Friday, June 16, 2017

The Black Hand: the Epic War Between a Brilliant Detective and the Deadliest Secret Society in American History

The Black Hand / Stephan Talty, 298 pp.

Joseph Petrosino is an American hero that most of us have never heard of.  In the late 19th and early 20th centuries, a form of organized crime developed in Italian-American communities which was new for its time.  Members of the mysterious Black Hand would kidnap people, in particular entirely innocent children, and demand cooperation with their protection racket in exchange for the prisoner's life.  Talty draws a skilful portrait of the helpless terror families faced, and of the idealistic, almost supernaturally courageous Petrosino, the first Italian-American detective of the New York police force.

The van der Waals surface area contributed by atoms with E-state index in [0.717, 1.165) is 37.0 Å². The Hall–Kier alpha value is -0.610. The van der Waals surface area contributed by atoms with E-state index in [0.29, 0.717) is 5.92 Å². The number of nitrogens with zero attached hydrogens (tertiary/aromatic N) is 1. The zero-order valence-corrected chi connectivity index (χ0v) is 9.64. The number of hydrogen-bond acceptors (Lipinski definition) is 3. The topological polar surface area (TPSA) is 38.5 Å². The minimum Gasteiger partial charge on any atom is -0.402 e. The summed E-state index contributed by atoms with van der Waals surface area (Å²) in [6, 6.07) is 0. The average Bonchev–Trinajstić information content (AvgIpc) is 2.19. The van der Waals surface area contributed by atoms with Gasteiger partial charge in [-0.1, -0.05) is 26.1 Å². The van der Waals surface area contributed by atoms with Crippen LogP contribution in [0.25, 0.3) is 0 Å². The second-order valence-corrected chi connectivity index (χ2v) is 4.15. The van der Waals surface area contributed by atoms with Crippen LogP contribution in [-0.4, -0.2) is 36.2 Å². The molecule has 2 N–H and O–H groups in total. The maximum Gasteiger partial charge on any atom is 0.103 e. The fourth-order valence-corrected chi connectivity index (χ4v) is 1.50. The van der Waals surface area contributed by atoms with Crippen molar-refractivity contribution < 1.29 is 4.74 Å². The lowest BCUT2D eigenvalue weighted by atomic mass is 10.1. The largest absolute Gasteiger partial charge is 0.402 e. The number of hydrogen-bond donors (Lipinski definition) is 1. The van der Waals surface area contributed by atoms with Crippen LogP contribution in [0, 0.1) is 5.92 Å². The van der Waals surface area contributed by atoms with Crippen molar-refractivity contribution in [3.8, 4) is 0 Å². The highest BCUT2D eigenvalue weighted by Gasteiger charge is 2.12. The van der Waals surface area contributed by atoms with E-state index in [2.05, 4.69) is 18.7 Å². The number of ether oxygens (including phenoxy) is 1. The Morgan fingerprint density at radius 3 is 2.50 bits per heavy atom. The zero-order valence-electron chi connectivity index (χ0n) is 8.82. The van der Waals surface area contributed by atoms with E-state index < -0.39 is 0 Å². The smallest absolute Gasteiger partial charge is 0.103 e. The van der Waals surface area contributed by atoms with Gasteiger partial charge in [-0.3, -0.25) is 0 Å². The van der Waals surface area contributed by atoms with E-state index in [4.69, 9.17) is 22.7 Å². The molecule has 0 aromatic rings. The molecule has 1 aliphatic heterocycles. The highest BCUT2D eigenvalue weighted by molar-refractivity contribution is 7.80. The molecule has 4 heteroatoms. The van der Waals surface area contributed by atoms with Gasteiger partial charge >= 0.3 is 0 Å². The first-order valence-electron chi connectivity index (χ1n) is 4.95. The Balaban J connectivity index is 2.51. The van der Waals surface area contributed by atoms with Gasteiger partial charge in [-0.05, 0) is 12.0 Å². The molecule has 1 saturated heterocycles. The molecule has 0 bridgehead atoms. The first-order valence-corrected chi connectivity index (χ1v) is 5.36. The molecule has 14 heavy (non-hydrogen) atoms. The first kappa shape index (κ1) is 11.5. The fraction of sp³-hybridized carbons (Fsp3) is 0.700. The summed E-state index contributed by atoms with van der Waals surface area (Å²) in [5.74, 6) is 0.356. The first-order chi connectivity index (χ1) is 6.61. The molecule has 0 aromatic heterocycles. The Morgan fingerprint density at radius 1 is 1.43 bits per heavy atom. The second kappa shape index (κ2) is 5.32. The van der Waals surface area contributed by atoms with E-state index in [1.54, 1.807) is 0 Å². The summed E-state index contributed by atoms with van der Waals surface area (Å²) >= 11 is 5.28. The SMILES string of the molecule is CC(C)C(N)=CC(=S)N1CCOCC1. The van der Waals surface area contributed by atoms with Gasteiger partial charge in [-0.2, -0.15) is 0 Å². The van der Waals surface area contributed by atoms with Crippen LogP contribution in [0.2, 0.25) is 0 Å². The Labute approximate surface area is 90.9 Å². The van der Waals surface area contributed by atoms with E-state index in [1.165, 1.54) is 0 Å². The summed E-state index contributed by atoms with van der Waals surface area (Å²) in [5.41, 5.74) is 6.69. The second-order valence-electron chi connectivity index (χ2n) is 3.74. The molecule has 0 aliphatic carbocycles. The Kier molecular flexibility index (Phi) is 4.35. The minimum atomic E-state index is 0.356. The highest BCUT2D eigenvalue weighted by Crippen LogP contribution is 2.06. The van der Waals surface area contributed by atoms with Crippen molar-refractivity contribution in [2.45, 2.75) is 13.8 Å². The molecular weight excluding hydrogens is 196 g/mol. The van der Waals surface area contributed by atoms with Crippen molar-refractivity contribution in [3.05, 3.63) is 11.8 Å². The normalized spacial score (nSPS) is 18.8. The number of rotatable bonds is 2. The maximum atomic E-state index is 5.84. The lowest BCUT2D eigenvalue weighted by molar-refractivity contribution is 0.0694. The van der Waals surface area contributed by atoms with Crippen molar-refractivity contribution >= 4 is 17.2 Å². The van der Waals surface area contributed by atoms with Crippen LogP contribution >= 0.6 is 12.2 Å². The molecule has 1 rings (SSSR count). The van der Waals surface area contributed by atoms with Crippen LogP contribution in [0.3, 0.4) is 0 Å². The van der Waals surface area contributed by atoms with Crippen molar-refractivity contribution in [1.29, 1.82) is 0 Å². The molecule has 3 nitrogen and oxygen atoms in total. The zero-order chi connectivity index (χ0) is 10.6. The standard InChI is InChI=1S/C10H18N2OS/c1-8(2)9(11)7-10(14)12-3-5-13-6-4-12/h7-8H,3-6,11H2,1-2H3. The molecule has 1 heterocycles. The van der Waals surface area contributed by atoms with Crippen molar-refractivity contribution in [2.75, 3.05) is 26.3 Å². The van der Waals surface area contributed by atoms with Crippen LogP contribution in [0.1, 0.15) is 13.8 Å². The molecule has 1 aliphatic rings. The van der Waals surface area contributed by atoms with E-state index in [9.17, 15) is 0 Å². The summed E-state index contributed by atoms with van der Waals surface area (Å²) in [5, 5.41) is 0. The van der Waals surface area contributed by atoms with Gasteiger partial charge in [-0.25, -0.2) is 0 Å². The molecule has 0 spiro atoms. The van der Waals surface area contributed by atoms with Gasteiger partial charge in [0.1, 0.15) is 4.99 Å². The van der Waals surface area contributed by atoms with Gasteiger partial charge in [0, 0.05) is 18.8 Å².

A great all-around slice of history, Talty is especially strong when looking at the effects of prejudice on policing; in this case, the largely Irish NYPD saw the Black Hand's predations as just Italians doing their violent Italian thing.  The result was that the Black Hand grew unchecked for years before Petrosino stubbornly climbed the ranks and pushed for more vigorous policing of his community.  Eerily and depressingly similar to Jill Leovy's analysis of under-policing of African-American communities in Ghettoside.

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